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you follow it through, a plan which would involve having talked about a no—deal a lot and that possibility of pushing through with that that if he does come back to parliament with a deal, with the timeframe being so limited, that will get pulled through so in fact talking up no deal will mean something gets through parliament. that is quite a high risk strategy. let's say he comes back with a deal on the 19th. parliament will want an opportunity to look at that and to decide whether it is a good one or not and buried my bluster we had a deal from theresa may, it was rejected the first time she prodded by a large majority and may be the prime minister will come up with something so wonderful that parliament thinks they should accept it but then we have to enact a major piece of primary constitutional legislation withdrawal agreement act in order to implement it and a transitional
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provision. the idea that this is going to be possible to do in a ten days does not seem to me to be reasonable and this is where the bulldozer element comes in. even if the prime minister gets his deal he will have to extend article 50 a nyway will have to extend article 50 anyway and i am sure the eu will agree to do that so we can do this properly. this idea that you can just crash your way through all this is what is contributing in part to the tension between the prime ministerand the tension between the prime minister and the house of commons. one more thing i wanted to ask you and anybody who has been reading the papers, the investigation concerning about the ben act and you were named in that. did you collude with the eu? that is the most astonishing statement i ever read. firstly i did not collude with the eu and secondly numberio has no not collude with the eu and secondly number 10 has no part in launching such an investigation of any kind a nyway such an investigation of any kind anyway so what on earth is going on?
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how can an official in number 10 downing st, are paid civil servant, make such an announcement to a newspaper that leads directly to my getting a death threat when it is based on complete fallacy and secondly, in any case, it is suggesting number 10 has a totalitarian palette that it does not have at all. what is happening to our government that it —— totalitarian power. thus the head of cabinet secretary say this is improper? nothing. this is a sign of real chaos. it really worries me to see the uk government reduced in this way to a propaganda machine spewing nonsense. we will put some of those points to the prime minister. dominic grieve thank you for your time. the prime minister due at 745 but we cannot interrupt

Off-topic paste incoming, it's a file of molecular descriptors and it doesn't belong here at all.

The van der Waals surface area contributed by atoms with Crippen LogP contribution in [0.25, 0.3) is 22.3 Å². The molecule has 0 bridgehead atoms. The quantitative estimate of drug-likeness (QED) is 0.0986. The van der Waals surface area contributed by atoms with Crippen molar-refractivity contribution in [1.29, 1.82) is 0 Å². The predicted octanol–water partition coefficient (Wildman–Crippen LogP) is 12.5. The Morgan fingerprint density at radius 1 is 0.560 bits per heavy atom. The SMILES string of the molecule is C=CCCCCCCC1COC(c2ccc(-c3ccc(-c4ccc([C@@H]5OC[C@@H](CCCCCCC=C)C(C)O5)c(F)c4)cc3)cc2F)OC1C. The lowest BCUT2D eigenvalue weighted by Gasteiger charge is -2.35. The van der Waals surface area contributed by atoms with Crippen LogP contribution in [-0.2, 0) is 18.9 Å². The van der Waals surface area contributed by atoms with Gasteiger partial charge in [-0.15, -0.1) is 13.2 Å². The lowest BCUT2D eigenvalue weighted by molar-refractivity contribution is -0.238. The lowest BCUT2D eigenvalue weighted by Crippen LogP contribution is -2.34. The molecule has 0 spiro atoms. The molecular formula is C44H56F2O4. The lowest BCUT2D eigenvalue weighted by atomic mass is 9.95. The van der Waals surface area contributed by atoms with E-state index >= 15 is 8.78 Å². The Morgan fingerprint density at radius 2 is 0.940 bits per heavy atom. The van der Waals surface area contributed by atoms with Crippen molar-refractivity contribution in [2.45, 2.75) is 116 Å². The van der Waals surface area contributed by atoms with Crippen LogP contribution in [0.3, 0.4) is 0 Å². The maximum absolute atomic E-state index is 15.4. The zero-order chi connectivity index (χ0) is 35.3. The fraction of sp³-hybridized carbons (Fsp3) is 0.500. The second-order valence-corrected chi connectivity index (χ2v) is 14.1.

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carol. a bit of rain in the forecast once again. a lot of flood warnings in force. 87 in fact across england and wales and 220 loads. in scotland, one flood warning and three flood alerts and it is because we have had this weather front that has moved northwards, depositing heavy rain across southern scotland, northern england and equally heavy showers coming in across parts of southern england and also wales. these heavy downpours will develop further through the day. meanwhile a rain event starts to slide south. to the north, drier and brighter. event starts to slide south. to the north, drierand brighter. heavy, thundery downpours through the afternoon. the met office has a yellow warning out indicated by those triangles and it is valid until eight o'clock tonight.
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frequent lightning and the risk of localised flooding. between 20 and 50 millimetres, two inches of rain, ina very 50 millimetres, two inches of rain, in a very short amount of time but not all of us will see this. meanwhile, it brightens up across northern england, northern ireland and southern scotland where we currently have the rain. the sun will come out and a cold day with a northerly risk breeze from the north of scotla nd northerly risk breeze from the north of scotland bringing in showers which will be wintry above 900 metres. through the evening and overnight, the weather front continues to slide southwards. we're looking at clear generally and still those showers, wintry in the mountain tops and a cold night. watch how those colours change through the night. the colder colours through the south and those other temperatures in towns and cities, in a rural areas it will be colder with pockets of frost. 1.8, making it the coldest night of this